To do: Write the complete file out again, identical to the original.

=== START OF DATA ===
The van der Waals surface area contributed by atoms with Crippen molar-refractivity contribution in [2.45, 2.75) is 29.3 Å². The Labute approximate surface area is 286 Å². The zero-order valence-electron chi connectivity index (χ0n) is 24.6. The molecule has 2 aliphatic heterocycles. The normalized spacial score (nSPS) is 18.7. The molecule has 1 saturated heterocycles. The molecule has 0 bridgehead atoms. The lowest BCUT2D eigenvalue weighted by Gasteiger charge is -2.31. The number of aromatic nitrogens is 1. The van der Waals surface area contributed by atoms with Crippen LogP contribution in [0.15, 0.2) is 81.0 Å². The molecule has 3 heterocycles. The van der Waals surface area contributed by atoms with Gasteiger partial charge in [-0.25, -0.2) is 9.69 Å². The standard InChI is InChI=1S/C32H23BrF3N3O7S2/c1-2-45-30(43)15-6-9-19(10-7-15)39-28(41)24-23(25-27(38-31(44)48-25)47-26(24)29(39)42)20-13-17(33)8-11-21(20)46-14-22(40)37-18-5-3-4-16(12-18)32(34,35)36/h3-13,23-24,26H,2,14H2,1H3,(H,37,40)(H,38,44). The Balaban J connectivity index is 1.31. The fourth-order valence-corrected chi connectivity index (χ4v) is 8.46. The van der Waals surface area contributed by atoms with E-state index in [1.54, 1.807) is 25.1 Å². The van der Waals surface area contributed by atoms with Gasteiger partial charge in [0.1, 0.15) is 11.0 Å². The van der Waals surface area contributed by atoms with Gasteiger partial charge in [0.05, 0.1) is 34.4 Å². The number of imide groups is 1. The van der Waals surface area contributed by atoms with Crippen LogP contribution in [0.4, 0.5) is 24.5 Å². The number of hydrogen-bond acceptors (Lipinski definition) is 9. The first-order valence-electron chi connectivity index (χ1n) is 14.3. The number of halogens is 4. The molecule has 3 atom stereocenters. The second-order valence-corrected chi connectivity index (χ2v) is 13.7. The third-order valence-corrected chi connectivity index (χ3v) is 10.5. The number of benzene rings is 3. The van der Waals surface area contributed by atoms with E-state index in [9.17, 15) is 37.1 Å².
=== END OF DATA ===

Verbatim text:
The van der Waals surface area contributed by atoms with Crippen molar-refractivity contribution in [2.45, 2.75) is 29.3 Å². The Labute approximate surface area is 286 Å². The zero-order valence-electron chi connectivity index (χ0n) is 24.6. The molecule has 2 aliphatic heterocycles. The normalized spacial score (nSPS) is 18.7. The molecule has 1 saturated heterocycles. The molecule has 0 bridgehead atoms. The lowest BCUT2D eigenvalue weighted by Gasteiger charge is -2.31. The number of aromatic nitrogens is 1. The van der Waals surface area contributed by atoms with Crippen LogP contribution in [0.15, 0.2) is 81.0 Å². The molecule has 3 heterocycles. The van der Waals surface area contributed by atoms with Gasteiger partial charge in [-0.25, -0.2) is 9.69 Å². The standard InChI is InChI=1S/C32H23BrF3N3O7S2/c1-2-45-30(43)15-6-9-19(10-7-15)39-28(41)24-23(25-27(38-31(44)48-25)47-26(24)29(39)42)20-13-17(33)8-11-21(20)46-14-22(40)37-18-5-3-4-16(12-18)32(34,35)36/h3-13,23-24,26H,2,14H2,1H3,(H,37,40)(H,38,44). The Balaban J connectivity index is 1.31. The fourth-order valence-corrected chi connectivity index (χ4v) is 8.46. The van der Waals surface area contributed by atoms with E-state index in [1.54, 1.807) is 25.1 Å². The van der Waals surface area contributed by atoms with Gasteiger partial charge in [0.1, 0.15) is 11.0 Å². The van der Waals surface area contributed by atoms with Gasteiger partial charge in [0.05, 0.1) is 34.4 Å². The number of imide groups is 1. The van der Waals surface area contributed by atoms with Crippen LogP contribution in [0.4, 0.5) is 24.5 Å². The number of hydrogen-bond acceptors (Lipinski definition) is 9. The first-order valence-electron chi connectivity index (χ1n) is 14.3. The number of halogens is 4. The molecule has 3 atom stereocenters. The second-order valence-corrected chi connectivity index (χ2v) is 13.7. The third-order valence-corrected chi connectivity index (χ3v) is 10.5. The number of benzene rings is 3. The van der Waals surface area contributed by atoms with E-state index in [9.17, 15) is 37.1 Å².